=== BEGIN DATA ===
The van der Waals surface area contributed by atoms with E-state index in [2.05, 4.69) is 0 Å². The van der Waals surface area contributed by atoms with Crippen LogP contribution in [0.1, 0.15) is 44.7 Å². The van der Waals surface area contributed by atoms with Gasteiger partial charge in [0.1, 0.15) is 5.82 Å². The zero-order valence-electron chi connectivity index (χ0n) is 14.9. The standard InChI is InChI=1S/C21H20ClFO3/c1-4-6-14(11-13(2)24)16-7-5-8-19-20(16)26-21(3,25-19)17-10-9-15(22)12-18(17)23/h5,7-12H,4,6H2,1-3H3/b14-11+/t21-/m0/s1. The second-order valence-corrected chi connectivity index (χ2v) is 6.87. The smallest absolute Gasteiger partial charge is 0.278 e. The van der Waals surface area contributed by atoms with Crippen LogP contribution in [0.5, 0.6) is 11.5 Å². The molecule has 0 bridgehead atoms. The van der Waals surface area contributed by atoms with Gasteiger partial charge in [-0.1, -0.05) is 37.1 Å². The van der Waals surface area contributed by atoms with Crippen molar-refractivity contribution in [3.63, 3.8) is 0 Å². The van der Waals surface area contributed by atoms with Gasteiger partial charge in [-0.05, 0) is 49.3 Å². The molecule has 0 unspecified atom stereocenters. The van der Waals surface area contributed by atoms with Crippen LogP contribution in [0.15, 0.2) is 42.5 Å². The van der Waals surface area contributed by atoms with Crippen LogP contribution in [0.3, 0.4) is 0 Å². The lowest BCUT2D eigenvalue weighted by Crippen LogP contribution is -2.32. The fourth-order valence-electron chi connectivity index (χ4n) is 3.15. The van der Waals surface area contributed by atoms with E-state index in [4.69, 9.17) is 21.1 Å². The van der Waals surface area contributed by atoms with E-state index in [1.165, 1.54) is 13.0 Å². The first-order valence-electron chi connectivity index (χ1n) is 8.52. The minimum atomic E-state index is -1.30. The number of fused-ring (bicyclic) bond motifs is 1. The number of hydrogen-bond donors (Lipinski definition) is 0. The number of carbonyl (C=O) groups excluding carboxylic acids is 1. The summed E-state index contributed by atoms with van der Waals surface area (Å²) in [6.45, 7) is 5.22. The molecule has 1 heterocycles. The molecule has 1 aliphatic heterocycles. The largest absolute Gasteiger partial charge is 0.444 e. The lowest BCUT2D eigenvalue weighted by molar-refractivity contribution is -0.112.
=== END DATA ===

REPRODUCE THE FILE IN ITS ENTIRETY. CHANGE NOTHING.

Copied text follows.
The van der Waals surface area contributed by atoms with E-state index in [2.05, 4.69) is 0 Å². The van der Waals surface area contributed by atoms with Crippen LogP contribution in [0.1, 0.15) is 44.7 Å². The van der Waals surface area contributed by atoms with Gasteiger partial charge in [0.1, 0.15) is 5.82 Å². The zero-order valence-electron chi connectivity index (χ0n) is 14.9. The standard InChI is InChI=1S/C21H20ClFO3/c1-4-6-14(11-13(2)24)16-7-5-8-19-20(16)26-21(3,25-19)17-10-9-15(22)12-18(17)23/h5,7-12H,4,6H2,1-3H3/b14-11+/t21-/m0/s1. The second-order valence-corrected chi connectivity index (χ2v) is 6.87. The smallest absolute Gasteiger partial charge is 0.278 e. The van der Waals surface area contributed by atoms with Crippen LogP contribution in [0.5, 0.6) is 11.5 Å². The molecule has 0 bridgehead atoms. The van der Waals surface area contributed by atoms with Gasteiger partial charge in [-0.1, -0.05) is 37.1 Å². The van der Waals surface area contributed by atoms with Crippen molar-refractivity contribution in [3.63, 3.8) is 0 Å². The van der Waals surface area contributed by atoms with Gasteiger partial charge in [-0.05, 0) is 49.3 Å². The molecule has 0 unspecified atom stereocenters. The van der Waals surface area contributed by atoms with Crippen LogP contribution in [0.15, 0.2) is 42.5 Å². The van der Waals surface area contributed by atoms with Crippen LogP contribution in [0.3, 0.4) is 0 Å². The lowest BCUT2D eigenvalue weighted by Crippen LogP contribution is -2.32. The fourth-order valence-electron chi connectivity index (χ4n) is 3.15. The van der Waals surface area contributed by atoms with E-state index in [4.69, 9.17) is 21.1 Å². The van der Waals surface area contributed by atoms with E-state index in [1.165, 1.54) is 13.0 Å². The first-order valence-electron chi connectivity index (χ1n) is 8.52. The minimum atomic E-state index is -1.30. The number of fused-ring (bicyclic) bond motifs is 1. The number of hydrogen-bond donors (Lipinski definition) is 0. The number of carbonyl (C=O) groups excluding carboxylic acids is 1. The summed E-state index contributed by atoms with van der Waals surface area (Å²) in [6.45, 7) is 5.22. The molecule has 1 heterocycles. The molecule has 1 aliphatic heterocycles. The largest absolute Gasteiger partial charge is 0.444 e. The lowest BCUT2D eigenvalue weighted by molar-refractivity contribution is -0.112.